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A Mama’s Grace in a Culture of “Do”

A Mama’s Grace in a Culture of “Do”

My daughter turned one a few weeks ago, and as is apparently the case whenever I throw a party with cupcakes at my house, I learned something about God’s grace.

Amidst making banners and hanging monthly pictures and Amazon Prime-ing multicolor tassels to hang from the mantle, I found myself reflecting both on what it means to celebrate my daughter, and on her growth and development. The “big O-N-E” tends to serve as a chance to throw a blowout party (we made it!) and as a clear marker for a child’s development: Can she wave “bye bye” yet? Can she stand on her…

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From the Archives: A Referendum on Midlife Friendships

From the Archives: A Referendum on Midlife Friendships

“We haven’t seen them in a while,” I hear myself observing every few weeks, usually in reference to friends with whom my wife and I have lost touch.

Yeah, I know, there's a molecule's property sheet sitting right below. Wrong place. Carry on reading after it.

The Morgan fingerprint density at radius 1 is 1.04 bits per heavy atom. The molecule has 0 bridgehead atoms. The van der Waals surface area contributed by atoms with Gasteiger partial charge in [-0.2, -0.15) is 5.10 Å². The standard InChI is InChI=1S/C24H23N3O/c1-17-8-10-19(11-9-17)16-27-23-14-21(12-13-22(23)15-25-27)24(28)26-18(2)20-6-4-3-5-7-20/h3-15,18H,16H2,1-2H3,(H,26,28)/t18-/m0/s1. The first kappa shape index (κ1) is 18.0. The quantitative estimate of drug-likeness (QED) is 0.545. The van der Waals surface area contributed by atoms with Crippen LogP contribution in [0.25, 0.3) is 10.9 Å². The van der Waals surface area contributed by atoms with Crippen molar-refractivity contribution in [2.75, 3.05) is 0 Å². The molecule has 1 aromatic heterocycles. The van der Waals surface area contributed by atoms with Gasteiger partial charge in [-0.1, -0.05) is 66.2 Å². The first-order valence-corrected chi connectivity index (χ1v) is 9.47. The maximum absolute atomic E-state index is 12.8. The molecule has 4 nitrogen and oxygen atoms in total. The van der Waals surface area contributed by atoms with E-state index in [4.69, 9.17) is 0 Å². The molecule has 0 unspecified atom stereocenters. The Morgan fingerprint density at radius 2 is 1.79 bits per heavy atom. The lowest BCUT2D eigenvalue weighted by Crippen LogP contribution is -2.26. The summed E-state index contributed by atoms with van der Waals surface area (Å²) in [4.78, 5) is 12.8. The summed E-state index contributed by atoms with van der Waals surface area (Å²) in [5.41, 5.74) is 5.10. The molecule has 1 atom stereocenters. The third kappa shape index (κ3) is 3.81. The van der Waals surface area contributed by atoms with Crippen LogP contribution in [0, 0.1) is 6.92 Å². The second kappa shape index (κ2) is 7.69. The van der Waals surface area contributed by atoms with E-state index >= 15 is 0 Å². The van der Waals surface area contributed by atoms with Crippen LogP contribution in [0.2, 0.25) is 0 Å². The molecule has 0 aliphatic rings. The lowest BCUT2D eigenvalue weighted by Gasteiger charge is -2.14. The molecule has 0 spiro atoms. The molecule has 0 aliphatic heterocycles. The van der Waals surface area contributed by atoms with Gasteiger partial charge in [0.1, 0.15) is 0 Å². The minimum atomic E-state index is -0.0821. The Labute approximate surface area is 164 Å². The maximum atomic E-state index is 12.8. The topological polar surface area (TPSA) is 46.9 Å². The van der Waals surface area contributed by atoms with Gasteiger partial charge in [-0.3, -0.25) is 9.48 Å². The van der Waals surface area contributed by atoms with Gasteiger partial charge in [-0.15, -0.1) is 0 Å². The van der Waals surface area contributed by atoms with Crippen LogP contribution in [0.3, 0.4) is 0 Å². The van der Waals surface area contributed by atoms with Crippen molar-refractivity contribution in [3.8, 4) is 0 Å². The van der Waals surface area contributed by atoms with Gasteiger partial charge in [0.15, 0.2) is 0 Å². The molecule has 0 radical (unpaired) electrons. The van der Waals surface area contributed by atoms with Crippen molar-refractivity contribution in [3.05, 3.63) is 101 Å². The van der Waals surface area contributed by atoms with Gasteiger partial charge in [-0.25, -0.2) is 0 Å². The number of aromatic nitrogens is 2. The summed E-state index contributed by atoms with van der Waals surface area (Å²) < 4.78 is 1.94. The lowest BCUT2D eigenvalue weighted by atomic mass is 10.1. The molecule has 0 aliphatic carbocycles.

Most of the time, the estrangement is logistical, schedules being what they are in a house with two working parents and two napping toddlers. But guilt nevertheless sets in and triggers defensiveness. Soon platitudes like “it takes two to tango” or “life happens” are being trotted out and before long, you’re castigating yourself or the other person(s), possibly deconstructing society as a whole, and any chance of reconnection has been essentially nullified.

Growing up,…

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The Magnetic Power of a Proxy Marriage

The Magnetic Power of a Proxy Marriage